You have certainly heard that it is recommended to take certain medicines or vitamins with or without food. But are there differences between these two conditions when the same dose of a drug or vitamin is taken? Yes, and these differences are called food effects. Compound uptake (absorption) into the human blood stream may be different when it is administered with or without food. Food effects can be positive or negative, in other words: under fed conditions (with food) the absorption of certain compounds may increase or decrease compared to fasting state (without food). Compound absorption will finally have an impact on bioavailability and the therapeutic effect of a drug. It is therefore important to investigate food effects on medicines.
What are the differences between the fasting and fed states?
Stomach: When a medicine is taken without food it is usually swallowed with a glass of water. On that basis the fasted stomach comprises 250 ml of fluid with a low pH of about 1.6 and small amounts of bile salts and phospholipids. These components come from regurgitation from the upper small intestine. Food administration changes the environment of the stomach drastically. The fed stomach has a pH above 4 and comprises a mixture of food components such as fats, proteins and carbohydrates.
Intestine: the fasted intestine comprises a fluid with a pH of about 6.5. Apart from salts the fluid incorporates significant amounts of bile coming from the gal bladder. Bile components are able to put poorly soluble substances into solution. After food ingestion the pH in the intestine decreases to values lower than 6. The gal bladder excretes larger amounts of bile in order to put ingested fats into solution. Therefore the fed intestine incorporates digestion products such as free fatty acids, mono- and diglycerides.
What are the drivers for drug absorption?
Following key drivers are responsible for drug uptake into the human or animal body: drug solubility, dissolution and permeability. If one or more of these factors are considerably influenced by diet intake, food effects can take place. Especially BCS class II and IV drugs show food effects, because their solubility (and permeability for class IV) depends on the surrounding environment, such as pH, bile salt concentration and digestion contents.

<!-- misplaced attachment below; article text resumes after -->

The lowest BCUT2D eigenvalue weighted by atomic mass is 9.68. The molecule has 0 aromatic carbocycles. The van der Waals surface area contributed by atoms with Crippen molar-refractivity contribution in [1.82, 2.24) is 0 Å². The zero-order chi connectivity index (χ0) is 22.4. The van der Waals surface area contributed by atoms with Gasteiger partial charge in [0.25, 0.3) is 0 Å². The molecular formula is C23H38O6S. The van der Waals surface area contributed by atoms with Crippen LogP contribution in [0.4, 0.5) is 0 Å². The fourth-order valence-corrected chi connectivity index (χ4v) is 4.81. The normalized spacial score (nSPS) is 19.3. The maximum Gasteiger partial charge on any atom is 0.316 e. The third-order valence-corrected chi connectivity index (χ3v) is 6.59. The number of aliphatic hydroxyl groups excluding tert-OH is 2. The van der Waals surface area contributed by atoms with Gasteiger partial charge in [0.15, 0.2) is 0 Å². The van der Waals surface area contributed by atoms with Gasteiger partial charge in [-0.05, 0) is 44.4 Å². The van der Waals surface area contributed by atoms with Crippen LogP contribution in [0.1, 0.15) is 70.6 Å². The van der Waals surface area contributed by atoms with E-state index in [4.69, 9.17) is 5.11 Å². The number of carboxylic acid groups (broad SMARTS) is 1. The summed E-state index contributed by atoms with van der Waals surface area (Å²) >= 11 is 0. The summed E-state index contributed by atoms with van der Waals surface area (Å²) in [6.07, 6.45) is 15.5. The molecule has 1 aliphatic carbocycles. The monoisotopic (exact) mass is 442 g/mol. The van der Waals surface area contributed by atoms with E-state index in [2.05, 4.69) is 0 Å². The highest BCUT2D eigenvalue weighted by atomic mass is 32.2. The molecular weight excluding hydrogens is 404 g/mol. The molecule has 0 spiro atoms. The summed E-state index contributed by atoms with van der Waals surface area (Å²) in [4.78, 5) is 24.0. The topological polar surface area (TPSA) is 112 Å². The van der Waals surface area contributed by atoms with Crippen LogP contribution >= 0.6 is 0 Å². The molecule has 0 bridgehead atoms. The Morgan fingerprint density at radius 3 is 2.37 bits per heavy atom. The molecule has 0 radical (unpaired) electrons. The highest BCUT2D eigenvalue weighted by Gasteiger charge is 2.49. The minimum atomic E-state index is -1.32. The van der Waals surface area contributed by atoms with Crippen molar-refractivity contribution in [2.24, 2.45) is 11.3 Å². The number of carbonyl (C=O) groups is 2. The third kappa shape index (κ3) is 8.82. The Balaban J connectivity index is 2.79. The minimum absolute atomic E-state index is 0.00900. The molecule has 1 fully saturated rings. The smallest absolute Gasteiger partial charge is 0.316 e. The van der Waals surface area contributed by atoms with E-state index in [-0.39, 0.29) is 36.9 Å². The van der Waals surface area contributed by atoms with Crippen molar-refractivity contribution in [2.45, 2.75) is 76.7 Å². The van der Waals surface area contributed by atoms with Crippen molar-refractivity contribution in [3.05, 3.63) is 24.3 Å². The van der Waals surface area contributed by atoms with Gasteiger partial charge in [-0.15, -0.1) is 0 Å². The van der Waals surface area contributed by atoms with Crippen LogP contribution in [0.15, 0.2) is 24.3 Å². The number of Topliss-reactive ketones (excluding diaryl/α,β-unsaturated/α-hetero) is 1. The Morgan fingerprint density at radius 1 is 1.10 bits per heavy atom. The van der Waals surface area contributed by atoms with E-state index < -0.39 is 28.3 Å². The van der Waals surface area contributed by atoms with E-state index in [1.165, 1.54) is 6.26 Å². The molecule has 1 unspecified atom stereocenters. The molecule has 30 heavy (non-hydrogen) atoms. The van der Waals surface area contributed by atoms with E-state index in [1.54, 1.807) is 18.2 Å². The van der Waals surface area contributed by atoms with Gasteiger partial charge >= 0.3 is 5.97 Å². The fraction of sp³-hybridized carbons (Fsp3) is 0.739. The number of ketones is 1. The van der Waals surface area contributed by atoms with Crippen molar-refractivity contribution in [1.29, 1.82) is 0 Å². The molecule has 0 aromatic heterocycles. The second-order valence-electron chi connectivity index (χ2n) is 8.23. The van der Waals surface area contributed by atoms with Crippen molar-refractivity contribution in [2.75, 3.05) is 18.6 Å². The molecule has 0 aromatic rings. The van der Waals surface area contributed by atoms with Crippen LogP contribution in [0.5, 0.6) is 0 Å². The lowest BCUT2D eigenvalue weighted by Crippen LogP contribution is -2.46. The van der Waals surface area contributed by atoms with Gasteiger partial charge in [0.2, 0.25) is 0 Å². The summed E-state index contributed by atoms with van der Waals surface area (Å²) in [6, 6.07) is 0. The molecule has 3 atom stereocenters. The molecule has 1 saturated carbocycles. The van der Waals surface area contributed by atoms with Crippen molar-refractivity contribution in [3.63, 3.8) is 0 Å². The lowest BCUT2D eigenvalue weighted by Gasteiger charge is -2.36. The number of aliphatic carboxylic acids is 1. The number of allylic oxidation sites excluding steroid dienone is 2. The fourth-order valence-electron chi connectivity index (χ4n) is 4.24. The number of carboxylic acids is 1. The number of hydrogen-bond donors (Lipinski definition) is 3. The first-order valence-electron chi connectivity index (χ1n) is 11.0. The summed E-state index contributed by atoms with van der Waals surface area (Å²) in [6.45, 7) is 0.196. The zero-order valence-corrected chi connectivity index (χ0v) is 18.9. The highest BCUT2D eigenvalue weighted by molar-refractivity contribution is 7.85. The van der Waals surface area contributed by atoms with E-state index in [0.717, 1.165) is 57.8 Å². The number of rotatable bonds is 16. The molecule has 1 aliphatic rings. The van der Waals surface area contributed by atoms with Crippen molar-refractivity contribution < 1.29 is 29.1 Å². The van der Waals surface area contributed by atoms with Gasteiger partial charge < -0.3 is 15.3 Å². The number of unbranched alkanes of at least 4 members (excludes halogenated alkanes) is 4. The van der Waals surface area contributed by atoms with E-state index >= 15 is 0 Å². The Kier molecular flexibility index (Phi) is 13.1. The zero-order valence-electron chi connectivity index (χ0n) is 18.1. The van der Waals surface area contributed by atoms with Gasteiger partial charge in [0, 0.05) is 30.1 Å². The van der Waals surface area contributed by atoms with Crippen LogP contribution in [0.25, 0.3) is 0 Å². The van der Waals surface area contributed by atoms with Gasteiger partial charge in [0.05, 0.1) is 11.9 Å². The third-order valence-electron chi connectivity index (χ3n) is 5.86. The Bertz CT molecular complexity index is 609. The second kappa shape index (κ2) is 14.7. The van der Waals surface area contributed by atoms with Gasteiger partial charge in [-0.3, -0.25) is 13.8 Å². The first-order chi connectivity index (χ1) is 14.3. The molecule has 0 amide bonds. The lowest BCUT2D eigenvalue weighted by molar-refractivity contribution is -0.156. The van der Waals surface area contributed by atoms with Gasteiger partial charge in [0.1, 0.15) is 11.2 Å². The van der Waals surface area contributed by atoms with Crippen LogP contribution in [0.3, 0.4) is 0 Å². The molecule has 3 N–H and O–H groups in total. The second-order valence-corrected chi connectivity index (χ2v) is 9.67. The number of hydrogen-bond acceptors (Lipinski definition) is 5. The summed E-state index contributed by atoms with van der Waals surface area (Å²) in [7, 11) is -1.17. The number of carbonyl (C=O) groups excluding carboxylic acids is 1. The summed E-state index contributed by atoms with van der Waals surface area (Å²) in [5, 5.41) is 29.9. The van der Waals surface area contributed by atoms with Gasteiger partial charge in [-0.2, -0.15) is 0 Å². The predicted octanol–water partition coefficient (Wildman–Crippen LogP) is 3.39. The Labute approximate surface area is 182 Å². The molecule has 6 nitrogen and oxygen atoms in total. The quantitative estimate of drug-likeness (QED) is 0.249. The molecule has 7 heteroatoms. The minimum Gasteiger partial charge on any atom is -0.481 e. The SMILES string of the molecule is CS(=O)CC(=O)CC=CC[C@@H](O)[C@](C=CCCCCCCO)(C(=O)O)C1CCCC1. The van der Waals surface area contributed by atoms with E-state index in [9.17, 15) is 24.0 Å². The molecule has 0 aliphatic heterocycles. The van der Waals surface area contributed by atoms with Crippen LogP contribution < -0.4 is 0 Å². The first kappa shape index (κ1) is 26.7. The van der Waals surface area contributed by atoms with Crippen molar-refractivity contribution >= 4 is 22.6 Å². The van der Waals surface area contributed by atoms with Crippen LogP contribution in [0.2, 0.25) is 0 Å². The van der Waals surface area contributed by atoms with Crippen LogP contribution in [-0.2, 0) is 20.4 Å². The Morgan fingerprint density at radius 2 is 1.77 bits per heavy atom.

Examples of food effects
Positive food effects occur when drug absorption is better in the fed state than in the fasted state. In the fed state higher concentrations of bile components as well digestion products are seen as contributors for drug dissolution. A good drug example for positive food effects is danazol (see picture below).
Higher absorption of danazol under fed conditions was attributed to better dissolution of the drug in fed intestinal fluid (FeSSIF) than in fasted intestinal fluid (FaSSIF) (picture below).
By contrast, negative food effects take place when drug absorption is lower in the fed state compared to the fasted state. Furosemid shows this effect due to its decrease in dissolution after food intake.
How to predict food effects?
It is possible to predict food effects by investigating solubility, dissolution and permeability of a drug or drug product under simulated fasted and fed state environments. Biorelevant Media such as FaSSGF, FaSSIF, FeSSGF and FaSSIF are generally used for this purpose, because they closely represent the real conditions of the human fasted and fed stomach and intestine.